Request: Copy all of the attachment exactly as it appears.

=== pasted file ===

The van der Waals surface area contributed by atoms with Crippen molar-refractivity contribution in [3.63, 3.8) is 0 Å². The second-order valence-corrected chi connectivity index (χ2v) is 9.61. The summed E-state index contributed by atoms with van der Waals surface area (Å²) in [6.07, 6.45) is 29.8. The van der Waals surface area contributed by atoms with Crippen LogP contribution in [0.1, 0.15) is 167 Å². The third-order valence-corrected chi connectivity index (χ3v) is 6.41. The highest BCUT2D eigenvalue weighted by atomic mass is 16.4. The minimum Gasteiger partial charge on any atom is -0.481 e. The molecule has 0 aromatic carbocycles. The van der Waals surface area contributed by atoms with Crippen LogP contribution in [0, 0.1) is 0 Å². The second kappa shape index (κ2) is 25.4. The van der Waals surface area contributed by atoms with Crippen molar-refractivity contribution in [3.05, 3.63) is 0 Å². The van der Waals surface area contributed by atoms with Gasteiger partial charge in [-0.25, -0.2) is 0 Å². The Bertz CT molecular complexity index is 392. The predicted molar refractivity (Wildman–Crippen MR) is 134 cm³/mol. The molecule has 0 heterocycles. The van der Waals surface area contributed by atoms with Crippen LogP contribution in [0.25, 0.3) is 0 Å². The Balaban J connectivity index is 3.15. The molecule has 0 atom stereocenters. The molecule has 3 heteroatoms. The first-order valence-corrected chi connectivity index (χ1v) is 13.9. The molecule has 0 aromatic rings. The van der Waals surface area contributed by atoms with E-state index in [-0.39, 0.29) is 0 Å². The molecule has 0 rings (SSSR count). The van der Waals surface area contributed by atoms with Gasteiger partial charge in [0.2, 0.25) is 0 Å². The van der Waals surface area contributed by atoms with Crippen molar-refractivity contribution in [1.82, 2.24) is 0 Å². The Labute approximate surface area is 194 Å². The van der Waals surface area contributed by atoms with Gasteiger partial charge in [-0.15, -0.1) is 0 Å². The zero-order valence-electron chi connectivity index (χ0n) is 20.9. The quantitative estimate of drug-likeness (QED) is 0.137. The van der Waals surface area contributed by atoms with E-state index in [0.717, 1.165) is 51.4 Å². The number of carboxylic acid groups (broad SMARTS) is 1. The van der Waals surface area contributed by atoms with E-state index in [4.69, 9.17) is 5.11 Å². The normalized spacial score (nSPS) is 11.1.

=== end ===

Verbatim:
The van der Waals surface area contributed by atoms with Crippen molar-refractivity contribution in [3.63, 3.8) is 0 Å². The second-order valence-corrected chi connectivity index (χ2v) is 9.61. The summed E-state index contributed by atoms with van der Waals surface area (Å²) in [6.07, 6.45) is 29.8. The van der Waals surface area contributed by atoms with Crippen LogP contribution in [0.1, 0.15) is 167 Å². The third-order valence-corrected chi connectivity index (χ3v) is 6.41. The highest BCUT2D eigenvalue weighted by atomic mass is 16.4. The minimum Gasteiger partial charge on any atom is -0.481 e. The molecule has 0 aromatic carbocycles. The van der Waals surface area contributed by atoms with Crippen LogP contribution in [0, 0.1) is 0 Å². The second kappa shape index (κ2) is 25.4. The van der Waals surface area contributed by atoms with Crippen molar-refractivity contribution in [3.05, 3.63) is 0 Å². The van der Waals surface area contributed by atoms with Gasteiger partial charge in [-0.25, -0.2) is 0 Å². The Bertz CT molecular complexity index is 392. The predicted molar refractivity (Wildman–Crippen MR) is 134 cm³/mol. The molecule has 0 heterocycles. The van der Waals surface area contributed by atoms with Crippen LogP contribution in [0.25, 0.3) is 0 Å². The Balaban J connectivity index is 3.15. The molecule has 0 atom stereocenters. The molecule has 3 heteroatoms. The first-order valence-corrected chi connectivity index (χ1v) is 13.9. The molecule has 0 aromatic rings. The van der Waals surface area contributed by atoms with E-state index in [-0.39, 0.29) is 0 Å². The molecule has 0 rings (SSSR count). The van der Waals surface area contributed by atoms with Gasteiger partial charge in [0.2, 0.25) is 0 Å². The van der Waals surface area contributed by atoms with Crippen molar-refractivity contribution in [1.82, 2.24) is 0 Å². The Labute approximate surface area is 194 Å². The van der Waals surface area contributed by atoms with Gasteiger partial charge in [-0.15, -0.1) is 0 Å². The zero-order valence-electron chi connectivity index (χ0n) is 20.9. The quantitative estimate of drug-likeness (QED) is 0.137. The van der Waals surface area contributed by atoms with E-state index in [0.717, 1.165) is 51.4 Å². The number of carboxylic acid groups (broad SMARTS) is 1. The van der Waals surface area contributed by atoms with E-state index in [4.69, 9.17) is 5.11 Å². The normalized spacial score (nSPS) is 11.1.